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Int. J. Financ. Stud. 2014, 2(1), 168-178; doi:10.3390/ijfs2010168
Abstract: The National Football League (NFL) has recently received significant negative media attention surrounding the safety of its players, revolving largely around the long term health risks of playing the sport. Recent premature deaths and instances of suicide associated with chronic traumatic encephalopathy and other football related injuries have brought the sport under increased scrutiny. By comparing mortality rates of the general population to mortality rates of players using publically available data from the 1970 and 1994 NFL seasons, we test whether participation in football is significantly harmful to the longevity of the players. We conclude that, in total, players in the NFL have lower mortality rates than the general population. However, there is evidence that line players have higher mortality rates than other players and that those who played more games have higher mortality rates than those who played fewer games.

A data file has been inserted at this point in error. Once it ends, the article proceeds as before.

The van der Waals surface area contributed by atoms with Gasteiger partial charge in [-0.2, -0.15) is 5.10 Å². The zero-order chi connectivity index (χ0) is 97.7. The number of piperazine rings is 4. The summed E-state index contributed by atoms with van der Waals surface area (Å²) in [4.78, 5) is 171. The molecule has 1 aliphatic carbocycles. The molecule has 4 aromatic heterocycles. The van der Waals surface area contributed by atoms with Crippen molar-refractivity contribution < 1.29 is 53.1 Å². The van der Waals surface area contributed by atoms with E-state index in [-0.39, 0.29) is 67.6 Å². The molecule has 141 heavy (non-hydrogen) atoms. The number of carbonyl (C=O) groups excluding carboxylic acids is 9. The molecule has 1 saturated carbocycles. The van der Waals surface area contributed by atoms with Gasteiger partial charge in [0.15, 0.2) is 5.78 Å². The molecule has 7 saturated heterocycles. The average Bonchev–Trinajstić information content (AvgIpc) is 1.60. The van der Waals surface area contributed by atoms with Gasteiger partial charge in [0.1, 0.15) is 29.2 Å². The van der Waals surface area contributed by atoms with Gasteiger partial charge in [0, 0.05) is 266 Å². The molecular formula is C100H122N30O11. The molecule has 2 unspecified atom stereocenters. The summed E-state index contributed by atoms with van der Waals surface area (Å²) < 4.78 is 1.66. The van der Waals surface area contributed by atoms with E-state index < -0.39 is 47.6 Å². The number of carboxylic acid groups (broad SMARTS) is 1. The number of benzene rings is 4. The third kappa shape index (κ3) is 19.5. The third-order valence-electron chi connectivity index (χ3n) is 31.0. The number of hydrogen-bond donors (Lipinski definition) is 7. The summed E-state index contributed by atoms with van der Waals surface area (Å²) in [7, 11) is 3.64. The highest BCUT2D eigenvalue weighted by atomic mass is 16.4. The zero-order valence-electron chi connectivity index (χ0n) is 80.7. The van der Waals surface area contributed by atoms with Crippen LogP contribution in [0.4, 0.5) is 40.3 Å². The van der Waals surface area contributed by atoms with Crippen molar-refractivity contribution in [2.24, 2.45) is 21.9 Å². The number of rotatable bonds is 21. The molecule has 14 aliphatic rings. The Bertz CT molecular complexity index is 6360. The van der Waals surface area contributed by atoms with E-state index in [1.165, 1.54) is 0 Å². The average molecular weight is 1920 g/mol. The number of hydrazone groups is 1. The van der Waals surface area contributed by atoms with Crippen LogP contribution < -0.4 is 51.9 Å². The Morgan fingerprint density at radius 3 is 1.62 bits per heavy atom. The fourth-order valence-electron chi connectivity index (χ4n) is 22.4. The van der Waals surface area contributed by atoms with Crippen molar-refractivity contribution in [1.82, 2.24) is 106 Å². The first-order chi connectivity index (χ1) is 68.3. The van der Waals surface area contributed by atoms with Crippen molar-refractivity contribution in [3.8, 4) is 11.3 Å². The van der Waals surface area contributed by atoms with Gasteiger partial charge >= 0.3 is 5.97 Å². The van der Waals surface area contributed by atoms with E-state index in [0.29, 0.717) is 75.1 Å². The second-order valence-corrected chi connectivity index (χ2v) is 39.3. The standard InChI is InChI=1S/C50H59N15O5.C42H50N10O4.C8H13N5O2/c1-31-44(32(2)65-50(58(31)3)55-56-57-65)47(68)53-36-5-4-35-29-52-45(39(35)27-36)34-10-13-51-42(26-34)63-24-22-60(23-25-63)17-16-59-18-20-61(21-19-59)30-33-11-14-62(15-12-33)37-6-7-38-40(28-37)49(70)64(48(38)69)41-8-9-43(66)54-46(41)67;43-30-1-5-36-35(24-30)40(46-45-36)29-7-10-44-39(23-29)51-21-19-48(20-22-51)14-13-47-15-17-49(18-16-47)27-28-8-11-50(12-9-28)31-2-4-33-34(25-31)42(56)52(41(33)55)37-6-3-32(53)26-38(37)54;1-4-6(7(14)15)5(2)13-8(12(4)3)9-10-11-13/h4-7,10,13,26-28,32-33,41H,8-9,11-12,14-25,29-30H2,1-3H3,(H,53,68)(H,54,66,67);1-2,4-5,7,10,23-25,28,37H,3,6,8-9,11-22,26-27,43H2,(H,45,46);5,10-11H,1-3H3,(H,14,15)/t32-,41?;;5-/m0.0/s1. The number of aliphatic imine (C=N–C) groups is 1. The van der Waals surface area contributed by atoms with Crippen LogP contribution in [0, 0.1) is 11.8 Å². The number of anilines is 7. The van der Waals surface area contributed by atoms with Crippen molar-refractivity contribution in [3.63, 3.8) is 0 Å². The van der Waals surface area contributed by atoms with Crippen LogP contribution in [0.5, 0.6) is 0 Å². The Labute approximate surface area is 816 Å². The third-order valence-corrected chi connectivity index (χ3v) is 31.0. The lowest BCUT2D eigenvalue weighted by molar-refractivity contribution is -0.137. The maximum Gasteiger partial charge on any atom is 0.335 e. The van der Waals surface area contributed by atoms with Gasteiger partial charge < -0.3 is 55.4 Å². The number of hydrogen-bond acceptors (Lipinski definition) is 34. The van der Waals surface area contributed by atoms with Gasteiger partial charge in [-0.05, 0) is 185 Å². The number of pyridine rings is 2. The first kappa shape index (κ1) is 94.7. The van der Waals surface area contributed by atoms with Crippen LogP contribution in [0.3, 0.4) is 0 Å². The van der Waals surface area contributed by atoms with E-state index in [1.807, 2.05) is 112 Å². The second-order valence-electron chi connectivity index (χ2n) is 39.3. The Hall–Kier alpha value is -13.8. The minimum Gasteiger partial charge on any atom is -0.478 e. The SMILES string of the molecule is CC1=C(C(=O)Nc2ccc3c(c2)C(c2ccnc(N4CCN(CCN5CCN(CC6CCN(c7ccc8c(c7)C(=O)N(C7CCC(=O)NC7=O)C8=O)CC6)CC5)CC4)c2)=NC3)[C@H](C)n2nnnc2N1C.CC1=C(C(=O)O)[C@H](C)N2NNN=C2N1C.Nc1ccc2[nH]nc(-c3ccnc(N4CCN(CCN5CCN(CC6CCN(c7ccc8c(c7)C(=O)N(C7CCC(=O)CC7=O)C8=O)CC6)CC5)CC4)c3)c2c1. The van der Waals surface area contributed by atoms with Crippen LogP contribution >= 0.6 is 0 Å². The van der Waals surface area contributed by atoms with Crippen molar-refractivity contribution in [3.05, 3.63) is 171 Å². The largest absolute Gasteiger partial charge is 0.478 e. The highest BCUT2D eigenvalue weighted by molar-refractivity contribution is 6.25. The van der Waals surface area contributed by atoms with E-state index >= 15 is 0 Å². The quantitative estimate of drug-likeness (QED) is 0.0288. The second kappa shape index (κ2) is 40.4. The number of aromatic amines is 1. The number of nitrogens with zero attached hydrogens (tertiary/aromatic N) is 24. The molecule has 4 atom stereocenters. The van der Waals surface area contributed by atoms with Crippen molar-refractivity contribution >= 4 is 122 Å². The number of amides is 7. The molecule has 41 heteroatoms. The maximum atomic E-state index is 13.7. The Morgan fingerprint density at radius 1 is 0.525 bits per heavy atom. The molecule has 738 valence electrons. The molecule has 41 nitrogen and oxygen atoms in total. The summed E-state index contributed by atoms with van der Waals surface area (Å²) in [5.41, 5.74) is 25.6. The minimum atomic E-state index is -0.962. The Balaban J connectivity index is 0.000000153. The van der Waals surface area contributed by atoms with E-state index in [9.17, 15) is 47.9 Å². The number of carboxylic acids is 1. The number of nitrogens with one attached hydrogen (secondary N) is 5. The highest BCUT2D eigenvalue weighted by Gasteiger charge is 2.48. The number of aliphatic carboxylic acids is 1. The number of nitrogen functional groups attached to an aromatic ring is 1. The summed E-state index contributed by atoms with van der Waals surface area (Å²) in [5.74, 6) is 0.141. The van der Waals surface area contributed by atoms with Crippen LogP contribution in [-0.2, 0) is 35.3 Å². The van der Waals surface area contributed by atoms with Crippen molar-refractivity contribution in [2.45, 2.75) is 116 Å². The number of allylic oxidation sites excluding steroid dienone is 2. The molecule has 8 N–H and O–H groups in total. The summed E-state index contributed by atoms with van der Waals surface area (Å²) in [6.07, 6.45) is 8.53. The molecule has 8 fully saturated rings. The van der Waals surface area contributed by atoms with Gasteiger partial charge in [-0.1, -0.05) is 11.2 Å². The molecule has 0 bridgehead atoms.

The National Football League (NFL) has recently been scrutinized about the impact of playing the game on mortality and quality of life. High profile cases such as the suicides of Atlanta Falcons safety Ray Easterling, Chicago Bears defensive back Dave Duerson, and San Diego Chargers linebacker Junior Seau, as well as the tragic premature death of long-time Pittsburgh Steeler Mike Webster, have certainly pushed these issues to the forefront of media attention. Cantu  and Samson  confirm that both Webster and Seau had chronic traumatic encephalopathy (CTE), and Mecham  confirms evidence of CTE in both Duerson and Easterling. CTE is most often caused by severe and repeated head injuries and leads to brain degeneration and dementia .